I have two words for you that online merchants and certainly developers do not like to see in the same same breath. “Interswitch” and “innovation”.
Believe it or not, Interswitch is innovating.
“How?”, you ask. In short course, Interswitch will officially reveal major improvements and changes in the way they do business with online merchants and developers.
The first thing is new and improved software development kits for websites and mobile applications. These are expected to make integration a snap and eradicate most of the technical difficulty that has plagued the product.
The second is thing is that the cost of integration is about to come down. Hard. Not to the ideal price of free, but by almost 90 percent.
Excited yet? That is up to you. Of course, we have to verify that the technical stuff works, and well. But before that, there is the intriguing question of why Interswitch is bothering with all this in the first place.
The truth is Interswitch has always made money. Lots of it. From their business with banks, who are their biggest customers, and were at one point, their investors. They’ve never had any real incentive to innovate. After the Central Bank, Interswitch is the biggest gatekeeper to electronic payments in Nigeria, and increasingly in West Africa. Of course, between sub-optimal technology and an apparently heavy-handed approach to service, Interswitch earned the ire of online merchants and developers over the years. But why change that now?
Two things I can see.
First, doing business with the banks throws off cash by the bullion van, but the long tail of financial services and payments is ultimately in electronic commerce. In Nigeria, that sector is now on an undeniable bull streak, growing 25 percent year-on-year, according to research that also peg revenues at about $2 million dollars every month. Ignoring the drivers of such value would be courting extinction.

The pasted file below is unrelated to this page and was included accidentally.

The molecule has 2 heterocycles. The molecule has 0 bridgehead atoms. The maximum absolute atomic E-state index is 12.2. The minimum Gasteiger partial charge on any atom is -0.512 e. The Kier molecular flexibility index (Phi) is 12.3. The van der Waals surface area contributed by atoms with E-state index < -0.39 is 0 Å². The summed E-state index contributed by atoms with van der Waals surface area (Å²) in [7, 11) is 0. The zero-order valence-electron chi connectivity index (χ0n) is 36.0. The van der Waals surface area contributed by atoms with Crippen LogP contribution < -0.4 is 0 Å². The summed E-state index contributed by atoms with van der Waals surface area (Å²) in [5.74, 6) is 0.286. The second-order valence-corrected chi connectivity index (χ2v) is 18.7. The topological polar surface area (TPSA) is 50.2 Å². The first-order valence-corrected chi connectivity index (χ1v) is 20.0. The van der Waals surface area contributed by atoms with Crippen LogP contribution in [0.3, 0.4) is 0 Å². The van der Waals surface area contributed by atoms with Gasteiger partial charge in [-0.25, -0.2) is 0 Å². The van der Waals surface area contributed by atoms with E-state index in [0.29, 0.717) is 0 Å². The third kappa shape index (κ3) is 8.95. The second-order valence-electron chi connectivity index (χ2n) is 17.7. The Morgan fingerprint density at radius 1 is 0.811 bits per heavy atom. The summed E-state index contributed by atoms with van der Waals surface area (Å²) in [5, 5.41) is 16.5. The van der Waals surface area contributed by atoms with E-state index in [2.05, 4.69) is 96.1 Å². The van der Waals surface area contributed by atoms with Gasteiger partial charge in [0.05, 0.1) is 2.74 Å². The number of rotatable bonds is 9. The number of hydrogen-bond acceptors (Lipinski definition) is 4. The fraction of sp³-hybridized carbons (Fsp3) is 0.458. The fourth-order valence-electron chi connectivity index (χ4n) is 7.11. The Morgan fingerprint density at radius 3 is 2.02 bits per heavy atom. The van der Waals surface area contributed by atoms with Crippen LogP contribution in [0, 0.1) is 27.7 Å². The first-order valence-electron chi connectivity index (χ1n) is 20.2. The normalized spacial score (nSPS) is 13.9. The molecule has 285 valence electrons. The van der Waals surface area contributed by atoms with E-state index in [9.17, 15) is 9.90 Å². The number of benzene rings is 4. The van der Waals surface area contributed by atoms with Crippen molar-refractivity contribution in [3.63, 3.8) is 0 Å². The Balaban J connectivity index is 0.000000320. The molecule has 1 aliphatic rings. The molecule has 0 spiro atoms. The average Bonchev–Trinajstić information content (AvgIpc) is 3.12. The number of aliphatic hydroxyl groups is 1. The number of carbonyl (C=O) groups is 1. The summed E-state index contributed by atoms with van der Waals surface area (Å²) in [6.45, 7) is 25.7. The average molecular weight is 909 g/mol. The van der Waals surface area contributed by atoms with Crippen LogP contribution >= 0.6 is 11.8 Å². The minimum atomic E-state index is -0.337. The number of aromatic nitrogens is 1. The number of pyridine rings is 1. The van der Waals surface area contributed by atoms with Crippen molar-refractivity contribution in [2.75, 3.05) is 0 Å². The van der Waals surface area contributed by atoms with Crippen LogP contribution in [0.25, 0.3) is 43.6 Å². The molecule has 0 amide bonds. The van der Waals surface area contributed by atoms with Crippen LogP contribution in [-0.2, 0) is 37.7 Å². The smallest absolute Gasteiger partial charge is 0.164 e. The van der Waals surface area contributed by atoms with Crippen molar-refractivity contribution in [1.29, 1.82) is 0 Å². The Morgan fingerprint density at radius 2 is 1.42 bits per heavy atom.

Asides its unpopularity with the merchant and developer demo, the second important factor at play is new and international competition. Interswitch could afford to ignore the criticism when all they had to contend with were smaller payments companies, none of which managed to make a dent in its monopoly. But all of that burgeoning ecommerce activity from Nigeria has not gone unnoticed in global finance and payments circles, and it was inevitable that moves would be made. PayPal’s arrival in Nigeria, to an enthusiastic local reception, has had the effect of a loaded gun pressed to a warm temple.
A few months ago, I had cause to visit Interswitch’s Victoria Island offices, for an unrelated interview with the managing director, Mitchell Elegbe. The first thing he said to me was — “you are the one that wrote that article?”
“That article” was in reference to a post I wrote about Interswitch in 2012. At the time, I posited that if Interswitch continued to be heavy-handed company with shitty payment products, it would become a victim of disruption.